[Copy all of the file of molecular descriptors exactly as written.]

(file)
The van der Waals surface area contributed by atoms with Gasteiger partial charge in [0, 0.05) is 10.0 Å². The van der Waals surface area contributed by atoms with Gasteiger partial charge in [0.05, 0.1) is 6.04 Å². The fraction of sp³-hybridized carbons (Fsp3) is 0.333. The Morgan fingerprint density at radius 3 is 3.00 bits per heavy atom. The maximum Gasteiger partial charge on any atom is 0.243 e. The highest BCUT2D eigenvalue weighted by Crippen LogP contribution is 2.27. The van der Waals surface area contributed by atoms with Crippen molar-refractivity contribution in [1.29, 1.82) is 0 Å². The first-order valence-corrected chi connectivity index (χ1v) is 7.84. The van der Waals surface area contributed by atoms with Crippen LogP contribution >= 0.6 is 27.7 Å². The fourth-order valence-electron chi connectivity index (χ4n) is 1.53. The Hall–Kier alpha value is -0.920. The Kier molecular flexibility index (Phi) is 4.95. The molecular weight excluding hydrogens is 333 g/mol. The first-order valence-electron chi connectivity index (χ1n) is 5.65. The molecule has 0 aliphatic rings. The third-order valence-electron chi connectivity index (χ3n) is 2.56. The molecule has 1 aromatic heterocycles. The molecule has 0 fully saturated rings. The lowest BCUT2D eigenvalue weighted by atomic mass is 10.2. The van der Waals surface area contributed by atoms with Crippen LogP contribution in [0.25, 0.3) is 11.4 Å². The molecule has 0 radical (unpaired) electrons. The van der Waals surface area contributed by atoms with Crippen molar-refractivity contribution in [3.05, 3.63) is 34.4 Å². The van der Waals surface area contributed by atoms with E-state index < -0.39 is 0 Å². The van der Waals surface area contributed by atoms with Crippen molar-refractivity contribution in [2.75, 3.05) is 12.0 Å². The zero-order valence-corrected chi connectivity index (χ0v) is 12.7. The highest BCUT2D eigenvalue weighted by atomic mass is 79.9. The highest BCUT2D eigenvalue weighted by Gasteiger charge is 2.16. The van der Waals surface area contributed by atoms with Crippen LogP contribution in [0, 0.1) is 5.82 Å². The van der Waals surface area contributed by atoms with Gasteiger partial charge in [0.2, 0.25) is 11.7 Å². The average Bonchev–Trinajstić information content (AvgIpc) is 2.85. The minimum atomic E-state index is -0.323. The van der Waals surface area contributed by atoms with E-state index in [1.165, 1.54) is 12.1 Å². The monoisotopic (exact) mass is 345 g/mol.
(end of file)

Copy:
The van der Waals surface area contributed by atoms with Gasteiger partial charge in [0, 0.05) is 10.0 Å². The van der Waals surface area contributed by atoms with Gasteiger partial charge in [0.05, 0.1) is 6.04 Å². The fraction of sp³-hybridized carbons (Fsp3) is 0.333. The Morgan fingerprint density at radius 3 is 3.00 bits per heavy atom. The maximum Gasteiger partial charge on any atom is 0.243 e. The highest BCUT2D eigenvalue weighted by Crippen LogP contribution is 2.27. The van der Waals surface area contributed by atoms with Crippen molar-refractivity contribution in [1.29, 1.82) is 0 Å². The first-order valence-corrected chi connectivity index (χ1v) is 7.84. The van der Waals surface area contributed by atoms with Crippen LogP contribution >= 0.6 is 27.7 Å². The fourth-order valence-electron chi connectivity index (χ4n) is 1.53. The Hall–Kier alpha value is -0.920. The Kier molecular flexibility index (Phi) is 4.95. The molecular weight excluding hydrogens is 333 g/mol. The first-order valence-electron chi connectivity index (χ1n) is 5.65. The molecule has 0 aliphatic rings. The third-order valence-electron chi connectivity index (χ3n) is 2.56. The molecule has 1 aromatic heterocycles. The molecule has 0 fully saturated rings. The lowest BCUT2D eigenvalue weighted by atomic mass is 10.2. The van der Waals surface area contributed by atoms with Crippen LogP contribution in [0.25, 0.3) is 11.4 Å². The molecule has 0 radical (unpaired) electrons. The van der Waals surface area contributed by atoms with Crippen molar-refractivity contribution in [3.05, 3.63) is 34.4 Å². The van der Waals surface area contributed by atoms with E-state index < -0.39 is 0 Å². The van der Waals surface area contributed by atoms with Crippen molar-refractivity contribution in [2.75, 3.05) is 12.0 Å². The zero-order valence-corrected chi connectivity index (χ0v) is 12.7. The highest BCUT2D eigenvalue weighted by atomic mass is 79.9. The highest BCUT2D eigenvalue weighted by Gasteiger charge is 2.16. The van der Waals surface area contributed by atoms with Crippen LogP contribution in [0, 0.1) is 5.82 Å². The van der Waals surface area contributed by atoms with Gasteiger partial charge in [0.2, 0.25) is 11.7 Å². The average Bonchev–Trinajstić information content (AvgIpc) is 2.85. The minimum atomic E-state index is -0.323. The van der Waals surface area contributed by atoms with E-state index in [1.165, 1.54) is 12.1 Å². The monoisotopic (exact) mass is 345 g/mol.